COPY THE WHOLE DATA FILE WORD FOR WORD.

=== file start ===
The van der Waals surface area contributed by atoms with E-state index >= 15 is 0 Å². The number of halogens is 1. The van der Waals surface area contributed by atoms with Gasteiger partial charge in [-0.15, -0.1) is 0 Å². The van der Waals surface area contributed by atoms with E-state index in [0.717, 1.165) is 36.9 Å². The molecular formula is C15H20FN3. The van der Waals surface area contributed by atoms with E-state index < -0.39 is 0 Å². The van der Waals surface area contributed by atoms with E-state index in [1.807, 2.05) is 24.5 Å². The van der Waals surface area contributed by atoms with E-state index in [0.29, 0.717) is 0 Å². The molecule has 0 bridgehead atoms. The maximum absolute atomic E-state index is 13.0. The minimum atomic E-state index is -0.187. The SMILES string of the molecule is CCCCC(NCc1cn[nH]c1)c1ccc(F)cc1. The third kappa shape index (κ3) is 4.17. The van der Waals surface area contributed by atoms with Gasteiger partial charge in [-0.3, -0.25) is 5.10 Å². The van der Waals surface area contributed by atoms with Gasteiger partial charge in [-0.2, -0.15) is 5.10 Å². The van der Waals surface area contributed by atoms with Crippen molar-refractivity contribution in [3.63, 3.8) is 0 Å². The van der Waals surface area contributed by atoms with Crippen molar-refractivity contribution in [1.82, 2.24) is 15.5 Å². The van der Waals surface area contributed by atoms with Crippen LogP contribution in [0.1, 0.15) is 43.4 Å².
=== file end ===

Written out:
The van der Waals surface area contributed by atoms with E-state index >= 15 is 0 Å². The number of halogens is 1. The van der Waals surface area contributed by atoms with Gasteiger partial charge in [-0.15, -0.1) is 0 Å². The van der Waals surface area contributed by atoms with E-state index in [0.717, 1.165) is 36.9 Å². The molecular formula is C15H20FN3. The van der Waals surface area contributed by atoms with E-state index < -0.39 is 0 Å². The van der Waals surface area contributed by atoms with E-state index in [1.807, 2.05) is 24.5 Å². The van der Waals surface area contributed by atoms with E-state index in [0.29, 0.717) is 0 Å². The molecule has 0 bridgehead atoms. The maximum absolute atomic E-state index is 13.0. The minimum atomic E-state index is -0.187. The SMILES string of the molecule is CCCCC(NCc1cn[nH]c1)c1ccc(F)cc1. The third kappa shape index (κ3) is 4.17. The van der Waals surface area contributed by atoms with Gasteiger partial charge in [-0.3, -0.25) is 5.10 Å². The van der Waals surface area contributed by atoms with Gasteiger partial charge in [-0.2, -0.15) is 5.10 Å². The van der Waals surface area contributed by atoms with Crippen molar-refractivity contribution in [3.63, 3.8) is 0 Å². The van der Waals surface area contributed by atoms with Crippen molar-refractivity contribution in [1.82, 2.24) is 15.5 Å². The van der Waals surface area contributed by atoms with Crippen LogP contribution in [0.1, 0.15) is 43.4 Å².